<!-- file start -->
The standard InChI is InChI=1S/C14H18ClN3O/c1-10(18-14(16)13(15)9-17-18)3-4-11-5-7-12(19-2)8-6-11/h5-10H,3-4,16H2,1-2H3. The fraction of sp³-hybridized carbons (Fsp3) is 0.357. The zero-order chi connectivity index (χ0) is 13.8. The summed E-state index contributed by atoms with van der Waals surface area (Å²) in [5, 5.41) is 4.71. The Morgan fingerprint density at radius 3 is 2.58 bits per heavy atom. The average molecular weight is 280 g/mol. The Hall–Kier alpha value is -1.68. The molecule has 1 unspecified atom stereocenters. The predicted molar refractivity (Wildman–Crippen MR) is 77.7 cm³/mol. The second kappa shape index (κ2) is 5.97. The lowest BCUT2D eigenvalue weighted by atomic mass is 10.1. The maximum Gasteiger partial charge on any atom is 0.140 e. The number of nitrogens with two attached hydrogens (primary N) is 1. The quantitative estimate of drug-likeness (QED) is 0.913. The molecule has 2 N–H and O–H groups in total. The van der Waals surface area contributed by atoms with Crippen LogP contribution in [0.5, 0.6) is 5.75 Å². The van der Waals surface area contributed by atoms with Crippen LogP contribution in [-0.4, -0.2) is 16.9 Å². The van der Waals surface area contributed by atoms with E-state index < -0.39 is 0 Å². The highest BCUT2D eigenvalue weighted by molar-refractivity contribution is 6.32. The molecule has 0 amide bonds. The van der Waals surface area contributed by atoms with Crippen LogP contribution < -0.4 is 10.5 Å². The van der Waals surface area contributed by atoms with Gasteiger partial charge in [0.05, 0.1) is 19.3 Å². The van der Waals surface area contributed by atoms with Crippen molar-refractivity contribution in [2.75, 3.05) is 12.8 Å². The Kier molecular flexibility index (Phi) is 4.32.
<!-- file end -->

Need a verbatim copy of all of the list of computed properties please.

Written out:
The standard InChI is InChI=1S/C14H18ClN3O/c1-10(18-14(16)13(15)9-17-18)3-4-11-5-7-12(19-2)8-6-11/h5-10H,3-4,16H2,1-2H3. The fraction of sp³-hybridized carbons (Fsp3) is 0.357. The zero-order chi connectivity index (χ0) is 13.8. The summed E-state index contributed by atoms with van der Waals surface area (Å²) in [5, 5.41) is 4.71. The Morgan fingerprint density at radius 3 is 2.58 bits per heavy atom. The average molecular weight is 280 g/mol. The Hall–Kier alpha value is -1.68. The molecule has 1 unspecified atom stereocenters. The predicted molar refractivity (Wildman–Crippen MR) is 77.7 cm³/mol. The second kappa shape index (κ2) is 5.97. The lowest BCUT2D eigenvalue weighted by atomic mass is 10.1. The maximum Gasteiger partial charge on any atom is 0.140 e. The number of nitrogens with two attached hydrogens (primary N) is 1. The quantitative estimate of drug-likeness (QED) is 0.913. The molecule has 2 N–H and O–H groups in total. The van der Waals surface area contributed by atoms with Crippen LogP contribution in [0.5, 0.6) is 5.75 Å². The van der Waals surface area contributed by atoms with Crippen LogP contribution in [-0.4, -0.2) is 16.9 Å². The van der Waals surface area contributed by atoms with E-state index < -0.39 is 0 Å². The highest BCUT2D eigenvalue weighted by molar-refractivity contribution is 6.32. The molecule has 0 amide bonds. The van der Waals surface area contributed by atoms with Crippen LogP contribution < -0.4 is 10.5 Å². The van der Waals surface area contributed by atoms with Gasteiger partial charge in [0.05, 0.1) is 19.3 Å². The van der Waals surface area contributed by atoms with Crippen molar-refractivity contribution in [2.75, 3.05) is 12.8 Å². The Kier molecular flexibility index (Phi) is 4.32.